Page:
The next step will be to make sure your fill_bitmap_region function works correctly. If you haven’t already done so, write this function now. Then, in Vitis HLS, run C Simulation to verify that your function works correctly. This tool simply uses GCC to compile your test bench software, and runs the executable on your machine. No hardware is created yet.

The provided test bench, which you can inspect, runs your function four times, twice filling a region with a constant RGB value, and twice copying from one location in the frame buffer to another. For each operation the test bench has a golden frame buffer (ie a copy of exactly what the frame buffer should contain after the operation). If you implement the function incorrectly, it will print every byte that is mismatched with the golden copy.

C Synthesis

The next step is to synthesize your C code into a Verilog module. Run C Synthesis. This should take less than a minute, and then produce a report of the result. Look over the Performance & Resource Estimates section, and observe that the tool makes a prediction on how many FPGA resources will be used (LUT, FF, BRAM, DSP). The tool will also report a Latency value; however, this is worst-case prediction, as the latency of your code depends on what values you pass in for width and height. (You will probably see a very large latency value because width and height are 16-bit values which would mean you could theoretically ask the function to copy 2^16*2^16=~4 billion pixels. Of course we will never actually copy that many pixels.)

Note: If you want to automatically run C Synthesis when creating your project, add the line csynth_design to the end of your proj.tcl file.


Open and inspect the Verilog module that Vitis HLS produces. It is located in solution1/impl/verilog/fill_bitmap_region.v.

You don’t need to understand all the Verilog that is produced, but look over the module inputs and outputs. You should see:

  • clock (ap_clk) and reset (ap_rst) inputs
  • Control inputs/outputs that allow us to start the module and know when it’s done processing (ap_start, ap_done, ap_idle, ap_ready).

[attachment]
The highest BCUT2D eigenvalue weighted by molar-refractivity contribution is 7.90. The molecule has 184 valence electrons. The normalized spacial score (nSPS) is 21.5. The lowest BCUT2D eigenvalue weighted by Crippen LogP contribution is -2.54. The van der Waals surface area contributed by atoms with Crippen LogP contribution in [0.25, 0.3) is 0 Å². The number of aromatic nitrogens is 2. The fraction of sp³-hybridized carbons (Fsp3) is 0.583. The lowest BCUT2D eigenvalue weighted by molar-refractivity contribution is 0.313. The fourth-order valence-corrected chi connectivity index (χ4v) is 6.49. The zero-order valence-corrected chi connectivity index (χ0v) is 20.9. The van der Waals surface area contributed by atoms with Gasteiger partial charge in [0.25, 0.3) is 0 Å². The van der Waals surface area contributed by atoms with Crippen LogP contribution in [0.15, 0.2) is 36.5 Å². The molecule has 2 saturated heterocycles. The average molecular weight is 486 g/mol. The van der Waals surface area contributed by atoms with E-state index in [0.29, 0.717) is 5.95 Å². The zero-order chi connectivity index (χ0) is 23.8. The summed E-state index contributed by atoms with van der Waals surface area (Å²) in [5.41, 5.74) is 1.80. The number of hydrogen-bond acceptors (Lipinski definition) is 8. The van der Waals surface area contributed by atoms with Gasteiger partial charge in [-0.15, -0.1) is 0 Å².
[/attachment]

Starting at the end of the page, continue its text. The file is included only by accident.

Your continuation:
• Data inputs for all of our function arguments.

These simple inputs and outputs are useful if we want to connect this module to other hardware modules (like you have done in ECEn 220); however, this isn’t what we want for our hardware system. Rather, we want to be able to control this module from software. This requires an AXI bus interface, with control and data signals accessed through hardware registers on the bus.

Fortunately, Vitis HLS can automatically create Verilog with various interfaces, including both AXI4-Lite slave and AXI4 master interfaces. Interfaces are one of many types of design directives that Vitis supports to guide how the Verilog is created. To add interface directives, open your bitmap_accelerator.c file, and then open the Directive pane (top-right). You should see different elements of your C code (functions, arguments, loops, etc) that you can apply directives to.

We need to create three main interfaces:

  1. An AXI4-Lite slave interface to control (ie. start) the module.
  2. An AXI4-Lite slave interface to provide function arguments. (This will actually be the same bus interface as #1).
  3. An AXI4 master interface, that allows access to the frame buffer in system memory.

Control Interface

To add this interface:

  • Select the top-level function (fill_bitmap_region) in the Directives pane, right-click and choose Insert Directive.
  • Choose the INTERFACE directive type.
  • Change mode to s_axilite (slave, AXI4-Lite), and click OK to finish adding the directive.

Note: Directives can also automatically be applied through Tcl. You could add the following line to your proj.tcl (before csynth_design):

set_directive_interface -mode s_axilite fill_bitmap_region

Data Input Arguments

For each input (excluding frame_buffer), select the input from the Directives pane and repeat the above steps to add it to the AXI4-Lite interface. Or through Tcl (for the src_x port):

set_directive_interface -mode s_axilite fill_bitmap_region src_x 

Frame Buffer AXI Master

The frame_buffer input is unique. Think about how your software code uses this argument. It is an input in the sense that the caller of your function provides a pointer address to the frame buffer. However, it is also used in your software through dereferencing to go out and read/write values in memory. This requires a more complicated interface.